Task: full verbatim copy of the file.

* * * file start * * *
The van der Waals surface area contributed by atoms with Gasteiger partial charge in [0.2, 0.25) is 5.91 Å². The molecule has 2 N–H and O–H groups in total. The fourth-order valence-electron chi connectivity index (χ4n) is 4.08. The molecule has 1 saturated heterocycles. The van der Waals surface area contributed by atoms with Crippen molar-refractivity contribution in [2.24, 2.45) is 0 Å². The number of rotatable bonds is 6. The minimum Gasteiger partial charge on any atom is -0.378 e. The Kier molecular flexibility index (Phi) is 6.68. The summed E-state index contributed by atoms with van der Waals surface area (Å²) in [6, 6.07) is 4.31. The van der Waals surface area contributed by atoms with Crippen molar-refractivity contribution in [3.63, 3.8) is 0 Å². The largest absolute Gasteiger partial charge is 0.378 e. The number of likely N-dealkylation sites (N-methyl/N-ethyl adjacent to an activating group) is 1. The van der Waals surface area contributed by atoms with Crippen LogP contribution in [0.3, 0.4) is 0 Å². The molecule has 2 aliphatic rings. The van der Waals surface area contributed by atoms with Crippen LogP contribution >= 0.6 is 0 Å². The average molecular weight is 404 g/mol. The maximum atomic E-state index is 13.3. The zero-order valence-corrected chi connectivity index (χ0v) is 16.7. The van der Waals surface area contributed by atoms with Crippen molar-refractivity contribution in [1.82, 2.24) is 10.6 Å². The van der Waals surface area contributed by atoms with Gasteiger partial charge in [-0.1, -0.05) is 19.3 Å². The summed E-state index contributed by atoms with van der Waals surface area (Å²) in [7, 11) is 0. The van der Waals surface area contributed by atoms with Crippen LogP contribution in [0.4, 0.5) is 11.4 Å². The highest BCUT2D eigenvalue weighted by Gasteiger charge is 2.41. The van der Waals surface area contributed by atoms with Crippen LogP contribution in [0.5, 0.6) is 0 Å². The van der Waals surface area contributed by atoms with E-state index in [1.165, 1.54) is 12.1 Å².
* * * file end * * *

The van der Waals surface area contributed by atoms with Gasteiger partial charge in [0.2, 0.25) is 5.91 Å². The molecule has 2 N–H and O–H groups in total. The fourth-order valence-electron chi connectivity index (χ4n) is 4.08. The molecule has 1 saturated heterocycles. The van der Waals surface area contributed by atoms with Crippen molar-refractivity contribution in [2.24, 2.45) is 0 Å². The number of rotatable bonds is 6. The minimum Gasteiger partial charge on any atom is -0.378 e. The Kier molecular flexibility index (Phi) is 6.68. The summed E-state index contributed by atoms with van der Waals surface area (Å²) in [6, 6.07) is 4.31. The van der Waals surface area contributed by atoms with Crippen molar-refractivity contribution in [3.63, 3.8) is 0 Å². The largest absolute Gasteiger partial charge is 0.378 e. The number of likely N-dealkylation sites (N-methyl/N-ethyl adjacent to an activating group) is 1. The van der Waals surface area contributed by atoms with Crippen LogP contribution in [0.3, 0.4) is 0 Å². The molecule has 2 aliphatic rings. The van der Waals surface area contributed by atoms with Crippen LogP contribution >= 0.6 is 0 Å². The average molecular weight is 404 g/mol. The maximum atomic E-state index is 13.3. The zero-order valence-corrected chi connectivity index (χ0v) is 16.7. The van der Waals surface area contributed by atoms with Crippen molar-refractivity contribution in [1.82, 2.24) is 10.6 Å². The van der Waals surface area contributed by atoms with Gasteiger partial charge in [-0.1, -0.05) is 19.3 Å². The summed E-state index contributed by atoms with van der Waals surface area (Å²) in [7, 11) is 0. The van der Waals surface area contributed by atoms with Crippen LogP contribution in [0.4, 0.5) is 11.4 Å². The highest BCUT2D eigenvalue weighted by Gasteiger charge is 2.41. The van der Waals surface area contributed by atoms with Crippen LogP contribution in [0.5, 0.6) is 0 Å². The van der Waals surface area contributed by atoms with E-state index in [1.165, 1.54) is 12.1 Å².